As was to be expected, Insaurralde’s fall from grace, like the revelations about the credit-card scam that preceded it, quickly set off a tidal wave of moralising. Opposition leaders, commentators and academics professed themselves shocked to the core by the “obscene” behaviour of politicians who live like Gulf sheikhs while driving millions of Argentines into extreme poverty.

If the general populace agrees with them and expresses the same sentiments on polling day, Massa’s hopes of winning the Presidency and Axel Kiciloff’s of remaining governor of Buenos Aires Province will be well and truly dashed. Though this could happen, Cristina’s ability to pile up huge numbers of votes long after it had become clear that she used her power to make herself and those surrounding her very rich indeed should warn them against expecting too much from an as yet hypothetical moral awakening. In this part of the world, the desperately poor have always been far more likely to admire scoundrels than to condemn them.

To the bewilderment of the many who take a dim view of populism, they see no connection between their own plight and the self-centred behaviour of their elected representatives and are unimpressed by those who tell them that corruption kills and that the money stolen by the Kirchnerites and others much like them could have been used to build hundreds of schools and hospitals.  This is why they keep voting for politicians they must know are as crooked as they come.

As “Chocolate” inadvertently reminded the public, the Buenos Aires Province Legislature’s main function is to provide a few hundred politicians and their hangers-on with a decent income. Members are entitled to give jobs to a considerable number of individuals; many hire semi-literate down-and-outs who have to hand back most of what they allegedly earn to their benefactors who then squirrel the money away by investing it in property or the like. Apart from this, the parliamentarians do very little. They may meet now and then to exchange gossip and, while on the premises, pass into law whatever the provincial government puts before them, but that is about all. Like their counterparts in most other provincial assemblies and municipalities, almost all are non-entities who got where they are by having their name printed on an electoral list headed by some widely-known local boss to whom they swear allegiance.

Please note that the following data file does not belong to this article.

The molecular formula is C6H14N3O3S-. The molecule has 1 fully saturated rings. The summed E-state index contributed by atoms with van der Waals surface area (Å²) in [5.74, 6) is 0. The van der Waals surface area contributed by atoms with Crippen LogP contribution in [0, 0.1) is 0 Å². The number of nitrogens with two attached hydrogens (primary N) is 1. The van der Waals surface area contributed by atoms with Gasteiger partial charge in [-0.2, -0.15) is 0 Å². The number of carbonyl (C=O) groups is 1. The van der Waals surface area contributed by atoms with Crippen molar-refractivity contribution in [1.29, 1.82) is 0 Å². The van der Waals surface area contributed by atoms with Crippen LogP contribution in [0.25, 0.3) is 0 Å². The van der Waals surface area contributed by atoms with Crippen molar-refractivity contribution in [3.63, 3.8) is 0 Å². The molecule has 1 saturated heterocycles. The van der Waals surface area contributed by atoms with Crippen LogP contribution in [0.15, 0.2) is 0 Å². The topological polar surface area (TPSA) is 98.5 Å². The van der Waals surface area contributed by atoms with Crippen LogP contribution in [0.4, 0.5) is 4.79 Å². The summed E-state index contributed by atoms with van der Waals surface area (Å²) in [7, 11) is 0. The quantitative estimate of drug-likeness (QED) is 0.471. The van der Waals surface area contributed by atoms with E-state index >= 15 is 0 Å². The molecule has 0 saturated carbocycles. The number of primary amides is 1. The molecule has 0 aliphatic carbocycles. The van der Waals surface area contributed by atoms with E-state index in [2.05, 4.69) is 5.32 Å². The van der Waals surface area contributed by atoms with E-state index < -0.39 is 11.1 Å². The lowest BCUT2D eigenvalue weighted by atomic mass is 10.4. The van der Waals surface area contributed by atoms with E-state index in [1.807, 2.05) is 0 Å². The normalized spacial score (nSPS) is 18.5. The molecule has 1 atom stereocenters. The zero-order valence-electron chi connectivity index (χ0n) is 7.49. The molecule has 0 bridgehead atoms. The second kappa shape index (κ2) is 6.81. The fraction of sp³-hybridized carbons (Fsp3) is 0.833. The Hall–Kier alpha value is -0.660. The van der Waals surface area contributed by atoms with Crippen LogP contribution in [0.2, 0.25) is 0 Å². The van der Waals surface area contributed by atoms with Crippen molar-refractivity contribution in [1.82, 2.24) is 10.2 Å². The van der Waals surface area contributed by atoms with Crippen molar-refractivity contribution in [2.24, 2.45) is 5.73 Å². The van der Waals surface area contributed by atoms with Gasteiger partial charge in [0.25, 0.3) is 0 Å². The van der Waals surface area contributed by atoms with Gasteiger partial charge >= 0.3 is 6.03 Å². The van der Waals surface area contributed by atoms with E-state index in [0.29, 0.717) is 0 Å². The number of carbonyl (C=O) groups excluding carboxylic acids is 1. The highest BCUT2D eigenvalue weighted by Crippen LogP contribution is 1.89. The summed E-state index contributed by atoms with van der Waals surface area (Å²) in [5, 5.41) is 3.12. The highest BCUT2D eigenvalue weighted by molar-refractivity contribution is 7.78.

In Argentina, there are thousands of men and women who, like Insaurralde, have grown accustomed to milking the country’s political institutions. Some have become rich even by international standards, others have had to make do with what elsewhere would be regarded as a relatively modest income but which here is enough to make them relatively prosperous. This would be tolerable if they governed the country well or if they merely stood aside and allowed the private sector to do its stuff but, needless to say, this has not been the case. Instead, they have dutifully obeyed politicians at the top whose single-minded determination to steer yet more money towards their own coffers has already brought the country to its knees. Unless they are replaced by a better lot, they could end up destroying it.  

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James Neilson

James Neilson

Former editor of the Buenos Aires Herald (1979-1986).